linear_reg() %>%
set_engine("lm") %>% # << Engine set to `lm`
fit(mpg ~ ., data = mtcars) # << Local `mtcars`
tidymodels
and Spark
Intro
tidymodels
is a collection of packages for modeling and machine learning. Just like sparklyr
, tidymodels
uses tidyverse
principles.
sparklyr
allows us to use dplyr
verbs to manipulate data. We use the same commands in R when manipulating local data or Spark data. Similarly, sparklyr
and some packages in the tidymodels
ecosystem offer integration.
As with any evolving framework, the integration does not apply to all functions. This article aims at enumerating what is available today, and why should we consider using the tidymodels
implementation in our daytoday work with Spark.
Our expectation is that this article will be constantly updated as the integration between tidymodels
and sparklyr
grows and improves.
Model specification with parsnip
parsnip
provides a common interface to models. This enables us to run the same model against multiple engines. parsnip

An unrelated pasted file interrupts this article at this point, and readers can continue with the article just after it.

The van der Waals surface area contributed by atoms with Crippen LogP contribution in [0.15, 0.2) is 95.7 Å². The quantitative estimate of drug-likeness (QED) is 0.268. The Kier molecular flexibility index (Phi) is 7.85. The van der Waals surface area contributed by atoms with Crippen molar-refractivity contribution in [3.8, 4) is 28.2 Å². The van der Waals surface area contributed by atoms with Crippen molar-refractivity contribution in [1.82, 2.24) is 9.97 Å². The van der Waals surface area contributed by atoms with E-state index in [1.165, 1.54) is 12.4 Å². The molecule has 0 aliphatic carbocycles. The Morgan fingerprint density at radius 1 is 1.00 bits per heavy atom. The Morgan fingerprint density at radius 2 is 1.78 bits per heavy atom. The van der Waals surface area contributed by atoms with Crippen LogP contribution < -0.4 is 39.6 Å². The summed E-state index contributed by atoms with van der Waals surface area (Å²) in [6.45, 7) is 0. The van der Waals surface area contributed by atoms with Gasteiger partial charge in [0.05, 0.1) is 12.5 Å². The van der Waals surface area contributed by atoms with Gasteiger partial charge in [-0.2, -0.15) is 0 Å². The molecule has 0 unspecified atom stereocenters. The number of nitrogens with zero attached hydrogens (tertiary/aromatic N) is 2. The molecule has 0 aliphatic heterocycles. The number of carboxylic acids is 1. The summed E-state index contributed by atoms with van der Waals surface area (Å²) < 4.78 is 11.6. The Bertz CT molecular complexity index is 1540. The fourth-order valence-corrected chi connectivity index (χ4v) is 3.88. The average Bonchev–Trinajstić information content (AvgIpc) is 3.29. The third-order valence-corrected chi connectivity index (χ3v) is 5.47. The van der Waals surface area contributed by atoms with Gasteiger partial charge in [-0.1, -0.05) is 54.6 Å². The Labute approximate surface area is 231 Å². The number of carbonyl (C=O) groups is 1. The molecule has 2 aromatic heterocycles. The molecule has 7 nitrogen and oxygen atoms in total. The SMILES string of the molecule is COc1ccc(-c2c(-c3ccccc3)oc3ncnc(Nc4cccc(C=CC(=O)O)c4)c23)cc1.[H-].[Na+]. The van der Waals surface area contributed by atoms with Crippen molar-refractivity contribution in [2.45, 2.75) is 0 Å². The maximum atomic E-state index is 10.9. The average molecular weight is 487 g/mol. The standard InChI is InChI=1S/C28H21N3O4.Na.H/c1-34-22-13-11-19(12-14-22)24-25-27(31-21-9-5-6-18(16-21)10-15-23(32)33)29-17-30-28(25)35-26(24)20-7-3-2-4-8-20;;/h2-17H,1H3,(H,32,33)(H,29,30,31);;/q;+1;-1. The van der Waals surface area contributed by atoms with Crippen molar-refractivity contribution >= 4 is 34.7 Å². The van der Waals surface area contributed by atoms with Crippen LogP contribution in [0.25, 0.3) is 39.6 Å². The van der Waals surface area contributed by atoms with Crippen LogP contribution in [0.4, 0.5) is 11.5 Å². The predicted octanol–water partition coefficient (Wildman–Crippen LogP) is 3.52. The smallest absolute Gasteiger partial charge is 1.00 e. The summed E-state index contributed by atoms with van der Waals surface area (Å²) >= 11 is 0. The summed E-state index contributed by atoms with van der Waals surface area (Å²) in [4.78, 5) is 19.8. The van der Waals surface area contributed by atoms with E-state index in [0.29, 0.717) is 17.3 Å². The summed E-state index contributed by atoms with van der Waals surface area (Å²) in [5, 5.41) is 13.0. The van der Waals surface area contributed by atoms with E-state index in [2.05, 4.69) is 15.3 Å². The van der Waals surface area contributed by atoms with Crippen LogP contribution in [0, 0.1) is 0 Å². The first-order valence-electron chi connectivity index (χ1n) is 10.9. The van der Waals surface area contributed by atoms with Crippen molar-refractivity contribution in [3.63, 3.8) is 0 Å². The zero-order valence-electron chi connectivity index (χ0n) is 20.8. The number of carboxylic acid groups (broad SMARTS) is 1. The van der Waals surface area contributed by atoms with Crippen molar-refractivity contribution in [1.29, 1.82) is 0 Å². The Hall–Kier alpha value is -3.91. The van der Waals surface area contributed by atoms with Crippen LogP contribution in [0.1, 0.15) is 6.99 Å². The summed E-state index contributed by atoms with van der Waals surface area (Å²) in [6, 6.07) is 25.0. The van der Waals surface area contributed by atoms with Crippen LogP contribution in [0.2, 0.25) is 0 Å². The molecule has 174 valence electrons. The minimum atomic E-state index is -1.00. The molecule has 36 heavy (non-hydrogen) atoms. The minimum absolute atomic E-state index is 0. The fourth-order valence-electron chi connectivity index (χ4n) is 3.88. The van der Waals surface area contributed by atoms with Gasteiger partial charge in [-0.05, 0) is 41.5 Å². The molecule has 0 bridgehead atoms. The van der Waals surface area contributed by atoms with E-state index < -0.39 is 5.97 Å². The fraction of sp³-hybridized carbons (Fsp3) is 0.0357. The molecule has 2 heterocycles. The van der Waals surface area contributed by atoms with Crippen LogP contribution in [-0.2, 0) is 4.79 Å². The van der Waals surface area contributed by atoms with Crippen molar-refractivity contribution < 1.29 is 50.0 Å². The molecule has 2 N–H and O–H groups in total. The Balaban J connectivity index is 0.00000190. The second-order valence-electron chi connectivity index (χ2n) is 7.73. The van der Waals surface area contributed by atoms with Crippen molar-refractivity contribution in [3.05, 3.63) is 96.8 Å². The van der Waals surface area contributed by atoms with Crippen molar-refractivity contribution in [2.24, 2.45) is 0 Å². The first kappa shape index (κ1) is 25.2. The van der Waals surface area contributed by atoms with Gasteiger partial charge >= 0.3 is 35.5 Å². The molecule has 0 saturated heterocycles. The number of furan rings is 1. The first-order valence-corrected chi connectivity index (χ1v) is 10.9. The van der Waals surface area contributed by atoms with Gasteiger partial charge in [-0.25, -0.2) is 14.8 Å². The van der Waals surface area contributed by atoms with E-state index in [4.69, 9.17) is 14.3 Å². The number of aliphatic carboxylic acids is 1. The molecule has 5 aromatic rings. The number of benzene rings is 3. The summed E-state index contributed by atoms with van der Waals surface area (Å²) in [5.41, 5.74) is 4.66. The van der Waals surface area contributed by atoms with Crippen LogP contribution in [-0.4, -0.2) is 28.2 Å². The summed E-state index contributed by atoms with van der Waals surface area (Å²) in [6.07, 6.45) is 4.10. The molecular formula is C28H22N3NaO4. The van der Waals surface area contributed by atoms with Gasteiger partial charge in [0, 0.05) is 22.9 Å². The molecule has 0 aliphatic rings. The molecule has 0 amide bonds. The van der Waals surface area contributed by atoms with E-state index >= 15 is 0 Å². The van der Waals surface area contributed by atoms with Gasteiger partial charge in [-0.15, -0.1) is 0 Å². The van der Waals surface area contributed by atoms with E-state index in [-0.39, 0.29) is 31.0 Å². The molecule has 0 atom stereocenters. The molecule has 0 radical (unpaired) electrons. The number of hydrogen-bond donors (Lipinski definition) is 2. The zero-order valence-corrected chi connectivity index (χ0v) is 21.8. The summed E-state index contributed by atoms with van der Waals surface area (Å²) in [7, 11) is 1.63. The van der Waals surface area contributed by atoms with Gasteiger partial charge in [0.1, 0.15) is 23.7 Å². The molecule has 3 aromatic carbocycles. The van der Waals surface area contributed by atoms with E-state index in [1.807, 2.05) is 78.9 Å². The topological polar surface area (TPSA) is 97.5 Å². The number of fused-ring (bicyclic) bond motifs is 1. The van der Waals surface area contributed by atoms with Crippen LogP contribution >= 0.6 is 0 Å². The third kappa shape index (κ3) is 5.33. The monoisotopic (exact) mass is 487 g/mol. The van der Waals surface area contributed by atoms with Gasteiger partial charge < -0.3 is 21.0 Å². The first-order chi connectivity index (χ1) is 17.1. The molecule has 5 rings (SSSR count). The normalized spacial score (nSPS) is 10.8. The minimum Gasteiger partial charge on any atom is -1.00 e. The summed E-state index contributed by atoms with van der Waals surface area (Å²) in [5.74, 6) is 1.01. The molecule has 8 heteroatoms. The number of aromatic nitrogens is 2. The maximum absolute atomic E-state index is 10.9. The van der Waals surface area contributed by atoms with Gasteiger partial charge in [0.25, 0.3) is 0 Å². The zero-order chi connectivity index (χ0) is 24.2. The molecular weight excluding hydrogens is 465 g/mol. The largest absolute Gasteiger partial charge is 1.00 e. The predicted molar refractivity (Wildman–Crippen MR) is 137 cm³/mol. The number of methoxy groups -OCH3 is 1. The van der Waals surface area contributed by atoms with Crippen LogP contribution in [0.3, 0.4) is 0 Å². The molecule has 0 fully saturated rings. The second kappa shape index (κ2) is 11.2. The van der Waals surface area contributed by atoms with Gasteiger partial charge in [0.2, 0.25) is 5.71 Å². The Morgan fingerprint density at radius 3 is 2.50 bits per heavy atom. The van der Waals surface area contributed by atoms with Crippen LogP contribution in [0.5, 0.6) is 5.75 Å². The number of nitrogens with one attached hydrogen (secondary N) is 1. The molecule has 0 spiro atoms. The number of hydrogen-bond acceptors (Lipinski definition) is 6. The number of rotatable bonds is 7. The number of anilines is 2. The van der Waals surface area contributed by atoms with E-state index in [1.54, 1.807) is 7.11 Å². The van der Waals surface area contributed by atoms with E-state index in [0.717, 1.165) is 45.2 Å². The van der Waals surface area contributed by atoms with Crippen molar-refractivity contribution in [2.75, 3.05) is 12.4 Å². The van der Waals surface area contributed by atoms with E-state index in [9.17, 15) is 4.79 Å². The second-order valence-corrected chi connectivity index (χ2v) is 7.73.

contains translation for each of these packages, so we do not have to remember, or find out, how to setup each argument in the respective package.
Why use in Spark?
In some cases, it is better to try out model parameters on a smaller, local, data set in R. Once we are happy with the parameters, we can then run the model over the entire data set in Spark.
For example, doing this for a linear regression model, we would use lm()
locally, and then we would have to rewrite the model using ml_linear_regression()
. Both of these functions have different sets of function arguments that we would need to set.
parsnip
allows us to use the exact same set of functions and arguments when running against either backend. With a couple of small changes, we can change the target engine (R vs Spark) and the target data set (local vs remote). Here is an example of what the model fitting looks like locally in R:
To switch to Spark, we just need to change the engine to spark
, and the training data set to the remote Spark data set: